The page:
Mark and I are also going to start working our way through the Virtues Guide. If you don't know what it is, check it out on the Web. It's wonderful for anyone who is raising or planning on raising children as it gives you concrete ways to teach children (and therefore yourself) a number of virtues (52 specifically, as they take one a week for a year). The authors looked through all the holy texts of the world's religions, and chose these 52 universal virtues to focus on.

As you can see from this entry, I am very interested in making dynamic changes to the way I think and interact with others. If you have any thoughts about it, I'd love to hear from you. (note - this is not an invitation to expose my faults, as I am aware of a good number of them, but thank you for thinking of me :-)...)

Please write and let me know how you're all doing! Cheers, moi

Whose life isn't hectic?

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Well, I apologize to everyone for not writing personally to you all. It has been fairly hectic lately. I've been working on a translation this week that probably qualifies as my first real professional translation - somewhat more academic than I'm used to seeing. It was a challenge (and I still need to proofread it), but I enjoyed it and besides, it's makes it all that more satisfying to see the accomplished work.

Also, the woman I am replacing will be leaving soon. Thankfully, I came early enough to get a very thorough training from her, but I will still really miss her when she leaves. Mark and I are hosting her going-away dinner this Friday. Then Saturday morning is a breakfast for some visiting friends, and Saturday night is a "French Speakers" dinner... Plus, in 3 weeks we're moving - ahhh!

Mark got his first haircut here last weekend - we found this little place [in the "Hadar"] and this guy was a real work of art. First his apprentice made a feeble attempt at cutting Mark's hair. When the barber was done with his other customer, he came over to Mark, shaved a bit of the bottom, then cut some more of the top, then shaved a bit more off the bottom, then cut a bit more off the top... and whenever he had the scissors in his hand they were moving - like Edward Scissorhands or something, continuously snipping - even if they weren't actually cutting any hair! It was very entertaining, and he actually got a pretty good haircut, too.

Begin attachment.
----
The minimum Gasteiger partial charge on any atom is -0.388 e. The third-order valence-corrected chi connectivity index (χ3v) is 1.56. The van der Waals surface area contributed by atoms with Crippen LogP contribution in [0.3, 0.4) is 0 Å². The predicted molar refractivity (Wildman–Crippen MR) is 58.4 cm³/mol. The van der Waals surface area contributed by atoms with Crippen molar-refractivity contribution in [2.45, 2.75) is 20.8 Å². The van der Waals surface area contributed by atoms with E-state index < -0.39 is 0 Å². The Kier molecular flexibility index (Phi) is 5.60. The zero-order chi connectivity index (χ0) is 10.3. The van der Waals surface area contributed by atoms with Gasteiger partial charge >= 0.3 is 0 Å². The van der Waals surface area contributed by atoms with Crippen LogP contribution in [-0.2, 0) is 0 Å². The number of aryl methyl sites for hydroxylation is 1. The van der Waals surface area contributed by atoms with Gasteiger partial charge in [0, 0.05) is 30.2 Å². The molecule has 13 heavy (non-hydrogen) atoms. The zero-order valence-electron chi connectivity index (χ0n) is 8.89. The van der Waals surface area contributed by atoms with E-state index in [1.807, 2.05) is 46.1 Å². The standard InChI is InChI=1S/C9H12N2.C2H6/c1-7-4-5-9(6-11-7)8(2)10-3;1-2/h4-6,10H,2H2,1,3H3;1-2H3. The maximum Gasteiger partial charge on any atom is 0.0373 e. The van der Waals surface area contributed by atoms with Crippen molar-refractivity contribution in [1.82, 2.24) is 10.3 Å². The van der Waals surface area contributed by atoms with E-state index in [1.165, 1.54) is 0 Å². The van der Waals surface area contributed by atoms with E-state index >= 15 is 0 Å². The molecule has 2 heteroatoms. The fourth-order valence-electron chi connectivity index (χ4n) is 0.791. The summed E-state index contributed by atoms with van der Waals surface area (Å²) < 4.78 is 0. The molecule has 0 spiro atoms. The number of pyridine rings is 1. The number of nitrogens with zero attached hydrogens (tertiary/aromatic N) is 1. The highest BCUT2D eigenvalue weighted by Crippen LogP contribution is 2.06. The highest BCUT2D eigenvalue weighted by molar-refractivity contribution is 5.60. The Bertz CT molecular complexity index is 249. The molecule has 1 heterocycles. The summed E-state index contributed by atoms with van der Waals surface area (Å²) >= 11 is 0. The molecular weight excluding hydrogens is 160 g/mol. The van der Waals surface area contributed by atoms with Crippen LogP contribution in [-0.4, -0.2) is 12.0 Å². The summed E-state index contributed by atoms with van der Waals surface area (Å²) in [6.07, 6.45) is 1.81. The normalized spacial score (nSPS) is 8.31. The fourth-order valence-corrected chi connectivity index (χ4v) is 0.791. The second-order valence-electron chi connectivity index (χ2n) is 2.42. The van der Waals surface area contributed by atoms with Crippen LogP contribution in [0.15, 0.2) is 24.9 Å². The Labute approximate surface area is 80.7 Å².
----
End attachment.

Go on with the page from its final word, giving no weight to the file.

We have just kicked-off what is called the "Extra Year of Service", where we volunteer in offices/departments other than our own, in our off time. Then, in February all of the hours are compiled and given as a gift to the Universal House of Justice [for whom we work] as an Ayyam'i'ha gift. Mark and I are volunteering in the Archives. It'll be fairly routine work, but then the Archives is an exciting place to be. And besides, once we move we will be about 3 minutes from the Archives Building! :-) so much for purity of motive...

I would like to make a request: I have my recipe box here, but none of my cookbooks. I do go on the internet for recipes from time to time, but I'd love to get recipes from you, too! I am especially looking for ways to make tofu yummy (please, no dissertations on the impossibility of this task!), vegetable casseroles, and especially heart-healthy dishes, especially desserts. Mark and I both need to make an effort to keep our hearts happy. Anyone have a recipe for Indian Satay w/ tofu? I had one in my 1,001 (low-fat?) Vegetarian Recipes cookbook that we loved. Also, as "winter" descends on us, I'd love bread/biscuit recipes.

Well, my dear ones, you are constantly in our thoughts and prayers. Please, please remind your children that we love and miss them. Take care of yourselves and have a wonderful week as you gear up for the Christmas holidays. I've been surprised to see as many Christmas trees as I have here - not a ton, but you do see them here! And Happy Birthday to Trang!

Our Israeli Thanksgiving



Just an update on life

It's been about a week since I last wrote, so... I hope everyone had a happy Thanksgiving. We had a nice Thanksgiving with some friends on Friday, as Thursday evening was a Baha'i holy day. It was nice to have something familiar - including the food, though we missed our family. However, we did buy some beautiful pottery made my our host's mother!

Things are a bit hectic, somber ... different... here as one of the Hand's of the Cause, Mr. Furutan, passed away last Wednesday. For those of you who are not familiar with that term, he was one of the few remaining people who had done an enormous amount of work to bring the Baha'i Faith to the world when it was still unknown to most of the world. He was 98. In any case, hopefully this will be our one and only funeral while in Israel.

We took a bit of a walk through Haifa this weekend trying to find the main post office - oops! the lady told us 18 instead of 19 Palyam Street, oh well. We found an awesome bead shop - yay!, yummy ice cream, and had some great pizza on the way home.

We'll be moving in a few weeks, at the end of December, so if you don't hear from us for a bit - don't despair!

Mara at Caesarea

Mark at Caeserea

Mara & friends at a dinner

Mara Sisay Mom  Lindsay.jpg

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So, here I am, in my new home - Israel... at least for the next two years. My hubby has just joined me - yay!